Relatively few complications from the use of acupuncture have been reported to the FDA in light of the millions of people treated each year and the number of acupuncture needles used. Still, complications have resulted from inadequate sterilization of needles and from improper delivery of treatments. Practitioners should use a new set of disposable needles taken from a sealed package for each patient and should swab treatment sites with alcohol or another disinfectant before inserting needles. When not delivered properly, acupuncture can cause serious adverse effects, including infections and punctured organs.

Does acupuncture work?
According to the NIH Consensus Statement on Acupuncture, there have been many studies on acupuncture's potential usefulness, but results have been mixed because of complexities with study design and size, as well as difficulties with choosing and using placebos or sham acupuncture. However, promising results have emerged, showing efficacy of acupuncture, for example, in adult postoperative and chemotherapy nausea and vomiting and in postoperative dental pain. There are other situations--such as addiction, stroke rehabilitation, headache, menstrual cramps, tennis elbow, fibromyalgia, myofascial pain, osteoarthritis, low-back pain, carpal tunnel syndrome, and asthma--in which acupuncture may be useful as an adjunct treatment or an acceptable alternative or be included in a comprehensive management program. An NCCAM-funded study recently showed that acupuncture provides pain relief, improves function for people with osteoarthritis of the knee, and serves as an effective complement to standard care. Further research is likely to uncover additional areas where acupuncture interventions will be useful.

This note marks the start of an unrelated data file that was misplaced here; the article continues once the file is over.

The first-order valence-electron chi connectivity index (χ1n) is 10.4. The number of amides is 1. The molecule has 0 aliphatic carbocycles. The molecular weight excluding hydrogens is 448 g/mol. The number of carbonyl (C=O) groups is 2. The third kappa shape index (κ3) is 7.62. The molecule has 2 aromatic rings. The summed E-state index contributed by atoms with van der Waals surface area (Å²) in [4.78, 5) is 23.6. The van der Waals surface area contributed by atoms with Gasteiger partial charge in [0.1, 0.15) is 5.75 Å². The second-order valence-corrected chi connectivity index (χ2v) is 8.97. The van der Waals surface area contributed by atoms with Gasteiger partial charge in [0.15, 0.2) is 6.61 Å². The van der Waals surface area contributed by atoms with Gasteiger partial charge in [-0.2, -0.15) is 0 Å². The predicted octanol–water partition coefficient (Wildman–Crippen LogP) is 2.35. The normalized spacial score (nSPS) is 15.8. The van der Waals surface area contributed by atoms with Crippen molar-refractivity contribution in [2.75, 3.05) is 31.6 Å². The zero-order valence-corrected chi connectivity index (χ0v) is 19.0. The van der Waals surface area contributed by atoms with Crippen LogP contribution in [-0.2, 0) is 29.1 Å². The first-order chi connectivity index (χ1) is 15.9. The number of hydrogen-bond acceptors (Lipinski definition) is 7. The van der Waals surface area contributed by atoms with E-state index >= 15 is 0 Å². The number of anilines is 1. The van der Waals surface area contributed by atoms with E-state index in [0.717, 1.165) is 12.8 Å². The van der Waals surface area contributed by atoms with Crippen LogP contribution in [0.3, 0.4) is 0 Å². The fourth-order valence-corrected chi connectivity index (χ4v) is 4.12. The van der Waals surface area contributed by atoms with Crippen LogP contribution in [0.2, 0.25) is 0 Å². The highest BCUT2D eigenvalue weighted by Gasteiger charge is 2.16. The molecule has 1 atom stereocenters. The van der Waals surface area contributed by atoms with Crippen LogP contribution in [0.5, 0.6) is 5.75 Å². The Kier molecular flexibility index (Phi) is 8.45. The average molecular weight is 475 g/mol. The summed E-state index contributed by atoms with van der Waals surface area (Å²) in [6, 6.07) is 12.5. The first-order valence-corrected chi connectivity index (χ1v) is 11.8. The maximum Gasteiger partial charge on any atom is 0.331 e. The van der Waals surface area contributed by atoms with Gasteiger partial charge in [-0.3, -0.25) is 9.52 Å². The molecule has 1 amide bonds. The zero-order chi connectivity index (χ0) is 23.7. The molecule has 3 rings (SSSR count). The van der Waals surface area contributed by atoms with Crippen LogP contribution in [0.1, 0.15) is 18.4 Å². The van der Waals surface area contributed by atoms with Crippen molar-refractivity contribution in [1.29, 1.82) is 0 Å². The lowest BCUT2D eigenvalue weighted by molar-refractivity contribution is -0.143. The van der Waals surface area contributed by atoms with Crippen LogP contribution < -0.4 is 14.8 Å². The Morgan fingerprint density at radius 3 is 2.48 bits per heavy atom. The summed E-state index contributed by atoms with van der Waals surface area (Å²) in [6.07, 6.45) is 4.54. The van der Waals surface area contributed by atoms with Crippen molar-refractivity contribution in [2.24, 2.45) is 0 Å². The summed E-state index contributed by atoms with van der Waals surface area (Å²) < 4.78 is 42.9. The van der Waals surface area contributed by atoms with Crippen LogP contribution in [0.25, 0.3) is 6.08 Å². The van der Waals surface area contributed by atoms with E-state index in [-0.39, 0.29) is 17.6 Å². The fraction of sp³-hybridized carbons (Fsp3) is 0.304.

How might acupuncture work?
Acupuncture is one of the key components of the system of traditional Chinese medicine A whole medical system that originated in China. It is based on the concept that disease results from disruption in the flow of qi and imbalance in the forces of yin and yang. Practices such as herbs, meditation, massage, and acupuncture seek to aid healing by restoring the yin-yang balance and the flow of qi. (TCM).
In the TCM system of medicine, the body is seen as a delicate balance of two opposing and inseparable forces: yin and yangThe concept of two opposing yet complementary forces described in traditional Chinese medicine. Yin represents cold, slow, or passive aspects of the person, while yang represents hot, excited, or active aspects. A major theory is that health is achieved through balancing yin and yang and disease is caused by an imbalance leading to a blockage in the flow of qi.. Yin represents the cold, slow, or passive principle, while yang represents the hot, excited, or active principle. Among the major assumptions in TCM are that health is achieved by maintaining the body in a "balanced state" and that disease is due to an internal imbalance of yin and yang. This imbalance leads to blockage in the flow of qiIn traditional Chinese medicine, the vital energy or life force proposed to regulate a person's spiritual, emotional, mental, and physical health and to be influenced by the opposing forces of yin and yang. (vital energy) along pathways known as meridians. It is believed that there are 12 main meridians and 8 secondary meridians and that there are more than 2,000 acupuncture points on the human body that connect with them.

Preclinical studies have documented acupuncture's effects, but they have not been able to fully explain how acupuncture works within the framework of the Western system of medicine that is commonly practiced in the United States. It is proposed that acupuncture produces its effects through regulating the nervous system, thus aiding the activity of pain-killing biochemicals such as endorphins and immune system cells at specific sites in the body. In addition, studies have shown that acupuncture may alter brain chemistry by changing the release of neurotransmitters and neurohormones and, thus, affecting the parts of the central nervous system related to sensation and involuntary body functions, such as immune reactions and processes that regulate a person's blood pressure, blood flow, and body temperature.

Will it be covered by my insurance?

Acupuncture is one of the CAM therapies that are more commonly covered by insurance. However, you should check with your insurer before you start treatment to see whether acupuncture will be covered for your condition and, if so, to what extent. Some insurance plans require preauthorization for acupuncture.